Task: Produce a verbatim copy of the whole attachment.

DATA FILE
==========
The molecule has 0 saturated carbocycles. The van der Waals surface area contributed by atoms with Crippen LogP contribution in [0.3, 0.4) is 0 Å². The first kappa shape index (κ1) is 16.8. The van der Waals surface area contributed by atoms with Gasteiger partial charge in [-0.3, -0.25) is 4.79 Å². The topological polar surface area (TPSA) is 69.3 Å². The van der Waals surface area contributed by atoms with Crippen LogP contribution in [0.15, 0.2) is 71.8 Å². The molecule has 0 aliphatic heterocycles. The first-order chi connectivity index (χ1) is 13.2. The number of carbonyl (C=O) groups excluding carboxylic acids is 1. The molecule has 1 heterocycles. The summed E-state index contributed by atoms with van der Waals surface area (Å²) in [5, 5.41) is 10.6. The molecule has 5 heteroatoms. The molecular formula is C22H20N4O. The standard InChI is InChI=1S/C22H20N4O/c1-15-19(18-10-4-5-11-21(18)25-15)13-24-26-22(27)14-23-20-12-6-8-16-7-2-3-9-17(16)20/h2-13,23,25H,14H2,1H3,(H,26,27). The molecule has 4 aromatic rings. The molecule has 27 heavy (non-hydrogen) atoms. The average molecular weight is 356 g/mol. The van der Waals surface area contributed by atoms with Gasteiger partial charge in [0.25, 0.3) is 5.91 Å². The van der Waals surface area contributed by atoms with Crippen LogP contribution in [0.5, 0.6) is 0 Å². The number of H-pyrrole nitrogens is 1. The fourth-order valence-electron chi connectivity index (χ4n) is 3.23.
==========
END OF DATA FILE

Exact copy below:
The molecule has 0 saturated carbocycles. The van der Waals surface area contributed by atoms with Crippen LogP contribution in [0.3, 0.4) is 0 Å². The first kappa shape index (κ1) is 16.8. The van der Waals surface area contributed by atoms with Gasteiger partial charge in [-0.3, -0.25) is 4.79 Å². The topological polar surface area (TPSA) is 69.3 Å². The van der Waals surface area contributed by atoms with Crippen LogP contribution in [0.15, 0.2) is 71.8 Å². The molecule has 0 aliphatic heterocycles. The first-order chi connectivity index (χ1) is 13.2. The number of carbonyl (C=O) groups excluding carboxylic acids is 1. The molecule has 1 heterocycles. The summed E-state index contributed by atoms with van der Waals surface area (Å²) in [5, 5.41) is 10.6. The molecule has 5 heteroatoms. The molecular formula is C22H20N4O. The standard InChI is InChI=1S/C22H20N4O/c1-15-19(18-10-4-5-11-21(18)25-15)13-24-26-22(27)14-23-20-12-6-8-16-7-2-3-9-17(16)20/h2-13,23,25H,14H2,1H3,(H,26,27). The molecule has 4 aromatic rings. The molecule has 27 heavy (non-hydrogen) atoms. The average molecular weight is 356 g/mol. The van der Waals surface area contributed by atoms with Gasteiger partial charge in [0.25, 0.3) is 5.91 Å². The van der Waals surface area contributed by atoms with Crippen LogP contribution in [0.5, 0.6) is 0 Å². The number of H-pyrrole nitrogens is 1. The fourth-order valence-electron chi connectivity index (χ4n) is 3.23.